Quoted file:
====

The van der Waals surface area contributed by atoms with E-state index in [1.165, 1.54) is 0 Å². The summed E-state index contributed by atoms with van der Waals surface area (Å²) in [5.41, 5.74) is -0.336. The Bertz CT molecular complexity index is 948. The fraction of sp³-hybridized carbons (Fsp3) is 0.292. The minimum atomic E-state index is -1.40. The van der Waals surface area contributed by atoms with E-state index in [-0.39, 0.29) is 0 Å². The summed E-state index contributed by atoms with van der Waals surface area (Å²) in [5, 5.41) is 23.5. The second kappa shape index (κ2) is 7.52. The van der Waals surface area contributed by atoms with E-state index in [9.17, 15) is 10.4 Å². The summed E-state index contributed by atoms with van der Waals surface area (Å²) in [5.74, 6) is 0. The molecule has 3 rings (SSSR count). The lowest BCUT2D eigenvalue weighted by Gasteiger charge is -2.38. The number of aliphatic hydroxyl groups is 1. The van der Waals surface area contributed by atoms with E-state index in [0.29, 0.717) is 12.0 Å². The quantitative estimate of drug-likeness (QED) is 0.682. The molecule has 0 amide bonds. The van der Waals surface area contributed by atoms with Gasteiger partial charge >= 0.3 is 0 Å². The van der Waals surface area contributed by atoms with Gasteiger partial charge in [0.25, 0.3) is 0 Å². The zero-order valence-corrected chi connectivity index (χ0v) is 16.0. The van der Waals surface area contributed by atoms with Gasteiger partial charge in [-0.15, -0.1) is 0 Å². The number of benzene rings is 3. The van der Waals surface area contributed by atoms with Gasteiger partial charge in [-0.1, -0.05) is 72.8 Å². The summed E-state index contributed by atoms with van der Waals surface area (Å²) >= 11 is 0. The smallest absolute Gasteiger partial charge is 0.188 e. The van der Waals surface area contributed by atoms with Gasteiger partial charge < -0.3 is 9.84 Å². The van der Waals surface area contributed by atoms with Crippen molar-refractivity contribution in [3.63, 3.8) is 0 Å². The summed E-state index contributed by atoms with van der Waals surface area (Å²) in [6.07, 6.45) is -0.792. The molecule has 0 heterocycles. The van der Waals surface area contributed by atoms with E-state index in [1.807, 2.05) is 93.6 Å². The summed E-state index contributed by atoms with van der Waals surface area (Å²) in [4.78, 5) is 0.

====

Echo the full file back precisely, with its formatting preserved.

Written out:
The van der Waals surface area contributed by atoms with E-state index in [1.165, 1.54) is 0 Å². The summed E-state index contributed by atoms with van der Waals surface area (Å²) in [5.41, 5.74) is -0.336. The Bertz CT molecular complexity index is 948. The fraction of sp³-hybridized carbons (Fsp3) is 0.292. The minimum atomic E-state index is -1.40. The van der Waals surface area contributed by atoms with E-state index in [-0.39, 0.29) is 0 Å². The summed E-state index contributed by atoms with van der Waals surface area (Å²) in [5, 5.41) is 23.5. The second kappa shape index (κ2) is 7.52. The van der Waals surface area contributed by atoms with E-state index in [9.17, 15) is 10.4 Å². The summed E-state index contributed by atoms with van der Waals surface area (Å²) in [5.74, 6) is 0. The molecule has 3 rings (SSSR count). The lowest BCUT2D eigenvalue weighted by Gasteiger charge is -2.38. The number of aliphatic hydroxyl groups is 1. The van der Waals surface area contributed by atoms with E-state index in [0.29, 0.717) is 12.0 Å². The quantitative estimate of drug-likeness (QED) is 0.682. The molecule has 0 amide bonds. The van der Waals surface area contributed by atoms with Gasteiger partial charge >= 0.3 is 0 Å². The van der Waals surface area contributed by atoms with Gasteiger partial charge in [0.25, 0.3) is 0 Å². The zero-order valence-corrected chi connectivity index (χ0v) is 16.0. The van der Waals surface area contributed by atoms with Gasteiger partial charge in [-0.15, -0.1) is 0 Å². The number of benzene rings is 3. The van der Waals surface area contributed by atoms with Gasteiger partial charge in [-0.1, -0.05) is 72.8 Å². The summed E-state index contributed by atoms with van der Waals surface area (Å²) >= 11 is 0. The smallest absolute Gasteiger partial charge is 0.188 e. The van der Waals surface area contributed by atoms with Gasteiger partial charge < -0.3 is 9.84 Å². The van der Waals surface area contributed by atoms with Crippen molar-refractivity contribution in [3.63, 3.8) is 0 Å². The summed E-state index contributed by atoms with van der Waals surface area (Å²) in [6.07, 6.45) is -0.792. The molecule has 0 heterocycles. The van der Waals surface area contributed by atoms with E-state index in [1.807, 2.05) is 93.6 Å². The summed E-state index contributed by atoms with van der Waals surface area (Å²) in [4.78, 5) is 0.